What is addiction?

Addiction affects almost everyone. It is estimated that 25 million Americans struggle with their addictions to drugs and alcohol alone. Millions more face addictions to overeating, gambling and other harmful behaviors. Add in their family members, friends, and coworkers and nearly everyone has been touched by addiction in one way or another.

But while almost everyone might have some experience with addiction, many people don’t understand what it actually means to be an addict. Our common cultural understanding is that an addict is someone who can’t stop drinking or using drugs (addict and alcoholic are terms often used interchangeably). Thats a good definition, but it’s not a complete one.

Let’s add to it. 

Contemporary treatment professionals often describe addiction as a bio-psycho-social-spiritual disease. That’s quite a mouthful, but what it means is that addiction has roots in our bodies, minds, communities and spirits—in all aspects of our being. In other words, addiction is complicated.

Part of what makes it so complicated is that people who struggle with addiction don’t react to drugs and alcohol the way everyone else does. A non-addict who goes out for a drink with friends will reach a point when they feel like they’ve had enough. It might be after one drink on a weeknight or three on a weekend, but eventually, they’ll say “okay, I’m done.” Then they’ll go home, go to bed, and go on with their lives. It might be days or weeks or months before they have another drink (or drug). It’s just not that big of a deal to them. 

It’s a much bigger deal to someone who struggles with addiction, in part because they don’t have that off-switch. Their bodies react to drugs and alcohol differently than everyone else. Addicts experience what the book Alcoholics Anonymous originally called an “allergy of the body” or the bio part of bio-psycho-social-spiritual. What this means is that when an addict takes a drink or a drug, they just want more. They don’t ever really reach the point where they feel like they’ve had enough. 

But addiction is in the mind as well as the body. Almost everyone who struggles with addiction has tried to quit drinking and using. They often make a serious and sincere promise not to pick up another drink or drug.

The problem is that when an addict stops drinking or using for any significant length of time, their minds start talking at them. They quickly get to a point where it becomes difficult to think about anything but having a drink or a drug. This is the psycho (psychological) part of the bio-psycho-social-spiritual model, or what Alcoholics Anonymous called “the obsession of the mind”. 

It’s why quitting drugs and alcohol is so hard. If you’re an addict, it doesn’t matter how much you want to stop. Eventually, your own thinking will convince you that you should start up again.

So addicts have minds that are obsessed with drugs and alcohol and bodies that can’t get enough once they start using. But why do they like drugs and alcohol so much in the first place? 

The answer is really simple: because drugs and alcohol make them feel okay. 

Most people feel good when they use drugs and alcohol, but for addicts, it’s something much more profound. Using drugs and alcohol makes someone who suffers from addiction feel like they’re finally comfortable in their own skin, often after a lifetime of feeling the opposite. People don’t use addictively because they feel amazing on drugs, but because they feel normal when they use them. When they’re high or drunk, they feel like life is livable, maybe even beautiful. When they sober up, they feel like it’s hell.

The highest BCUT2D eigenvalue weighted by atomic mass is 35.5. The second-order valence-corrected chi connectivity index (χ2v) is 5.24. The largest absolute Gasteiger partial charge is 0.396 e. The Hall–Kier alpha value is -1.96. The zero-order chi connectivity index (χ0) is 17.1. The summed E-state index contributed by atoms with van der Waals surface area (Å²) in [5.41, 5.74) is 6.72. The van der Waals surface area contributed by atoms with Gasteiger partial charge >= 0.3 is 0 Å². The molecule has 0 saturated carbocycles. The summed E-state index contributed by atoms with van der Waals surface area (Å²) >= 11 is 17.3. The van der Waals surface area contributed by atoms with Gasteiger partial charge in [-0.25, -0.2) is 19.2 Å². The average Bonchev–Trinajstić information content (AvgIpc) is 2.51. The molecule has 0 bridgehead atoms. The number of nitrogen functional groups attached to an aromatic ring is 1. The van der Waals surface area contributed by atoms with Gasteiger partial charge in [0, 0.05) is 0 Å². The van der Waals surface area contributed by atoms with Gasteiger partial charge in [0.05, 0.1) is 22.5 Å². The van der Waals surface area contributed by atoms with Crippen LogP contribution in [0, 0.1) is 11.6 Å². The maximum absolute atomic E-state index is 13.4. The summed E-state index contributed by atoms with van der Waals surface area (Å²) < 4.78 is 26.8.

Alcoholics Anonymous called this the “spiritual malady”. What they meant is that an addict is someone who is both cut off from the very spirit of life and acutely aware of how much that hurts. Drugs and alcohol temporarily make them feel connected again—make them feel at peace with themselves and the universe. Is it any wonder that they can’t stop chasing that feeling, no matter the price?

Some of this feeling of disconnect comes from a lack of real community. Many addicts come from families with a long history of alcoholism and addiction, and experienced the consequences of that growing up. People who don’t get the love and kindness from others that everyone needs, whether as children or as adults, are going to be more likely to turn to the quick fix of drugs and alcohol—because in the short term, it works. 

An important note: if you’re addicted to one drug, you can’t use any of them safely. Addiction is about the way your mind and body react to drugs. If you have an addictive reaction to one, you almost certainly will have that reaction to all them, to one degree or another. You might have one drug that’s your favorite, but using a different drug will trigger the same cycle, and eventually lead you back to your favorite drug.

This is heavy stuff, but there is also hope. Recovery groups, including Alcoholics Anonymous, Narcotics Anonymous, Cocaine Anonymous and Refugee Recovery are free, effective and everywhere. Treatment programs, both inpatient and outpatient, are more likely than ever to take insurance. If you’re looking for a good place to start, make an appointment with a therapist who specializes in addiction. They can help you navigate your options.

I’ve personally seen hundreds of people get clean and sober. If you or a loved one is struggling, ask for help. It’s there for you.

Joan Borsten